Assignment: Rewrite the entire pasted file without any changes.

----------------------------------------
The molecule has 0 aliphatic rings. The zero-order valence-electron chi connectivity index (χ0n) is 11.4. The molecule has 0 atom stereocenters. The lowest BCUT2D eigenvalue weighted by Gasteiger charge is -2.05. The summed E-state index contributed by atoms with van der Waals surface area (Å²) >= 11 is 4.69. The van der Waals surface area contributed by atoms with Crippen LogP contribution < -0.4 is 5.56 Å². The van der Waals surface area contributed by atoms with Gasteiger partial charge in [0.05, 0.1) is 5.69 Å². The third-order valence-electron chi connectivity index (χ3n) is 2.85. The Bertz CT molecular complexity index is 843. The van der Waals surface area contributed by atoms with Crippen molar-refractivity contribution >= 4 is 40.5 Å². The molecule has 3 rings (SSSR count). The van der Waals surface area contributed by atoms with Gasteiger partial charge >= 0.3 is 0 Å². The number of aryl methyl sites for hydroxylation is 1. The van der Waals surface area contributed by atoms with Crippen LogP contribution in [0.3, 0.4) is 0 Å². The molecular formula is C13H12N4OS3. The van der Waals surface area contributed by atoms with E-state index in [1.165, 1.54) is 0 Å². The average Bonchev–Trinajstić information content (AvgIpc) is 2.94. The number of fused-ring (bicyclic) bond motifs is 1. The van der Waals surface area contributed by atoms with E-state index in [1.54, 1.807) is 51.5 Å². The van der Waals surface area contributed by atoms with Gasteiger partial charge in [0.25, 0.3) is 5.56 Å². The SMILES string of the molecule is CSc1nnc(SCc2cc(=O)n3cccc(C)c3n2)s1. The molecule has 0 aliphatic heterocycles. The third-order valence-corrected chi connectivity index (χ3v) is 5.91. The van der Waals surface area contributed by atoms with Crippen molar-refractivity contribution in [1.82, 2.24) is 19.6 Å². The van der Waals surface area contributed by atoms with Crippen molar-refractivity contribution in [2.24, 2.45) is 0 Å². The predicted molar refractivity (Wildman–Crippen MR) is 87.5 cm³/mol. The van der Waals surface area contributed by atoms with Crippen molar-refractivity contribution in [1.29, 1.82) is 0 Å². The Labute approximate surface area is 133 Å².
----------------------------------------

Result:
The molecule has 0 aliphatic rings. The zero-order valence-electron chi connectivity index (χ0n) is 11.4. The molecule has 0 atom stereocenters. The lowest BCUT2D eigenvalue weighted by Gasteiger charge is -2.05. The summed E-state index contributed by atoms with van der Waals surface area (Å²) >= 11 is 4.69. The van der Waals surface area contributed by atoms with Crippen LogP contribution < -0.4 is 5.56 Å². The van der Waals surface area contributed by atoms with Gasteiger partial charge in [0.05, 0.1) is 5.69 Å². The third-order valence-electron chi connectivity index (χ3n) is 2.85. The Bertz CT molecular complexity index is 843. The van der Waals surface area contributed by atoms with Crippen molar-refractivity contribution >= 4 is 40.5 Å². The molecule has 3 rings (SSSR count). The van der Waals surface area contributed by atoms with Gasteiger partial charge >= 0.3 is 0 Å². The number of aryl methyl sites for hydroxylation is 1. The van der Waals surface area contributed by atoms with Crippen LogP contribution in [0.3, 0.4) is 0 Å². The molecular formula is C13H12N4OS3. The van der Waals surface area contributed by atoms with E-state index in [1.165, 1.54) is 0 Å². The average Bonchev–Trinajstić information content (AvgIpc) is 2.94. The number of fused-ring (bicyclic) bond motifs is 1. The van der Waals surface area contributed by atoms with E-state index in [1.54, 1.807) is 51.5 Å². The van der Waals surface area contributed by atoms with Gasteiger partial charge in [0.25, 0.3) is 5.56 Å². The SMILES string of the molecule is CSc1nnc(SCc2cc(=O)n3cccc(C)c3n2)s1. The molecule has 0 aliphatic heterocycles. The third-order valence-corrected chi connectivity index (χ3v) is 5.91. The van der Waals surface area contributed by atoms with Crippen molar-refractivity contribution in [1.82, 2.24) is 19.6 Å². The van der Waals surface area contributed by atoms with Crippen molar-refractivity contribution in [2.24, 2.45) is 0 Å². The predicted molar refractivity (Wildman–Crippen MR) is 87.5 cm³/mol. The van der Waals surface area contributed by atoms with Crippen molar-refractivity contribution in [1.29, 1.82) is 0 Å². The Labute approximate surface area is 133 Å².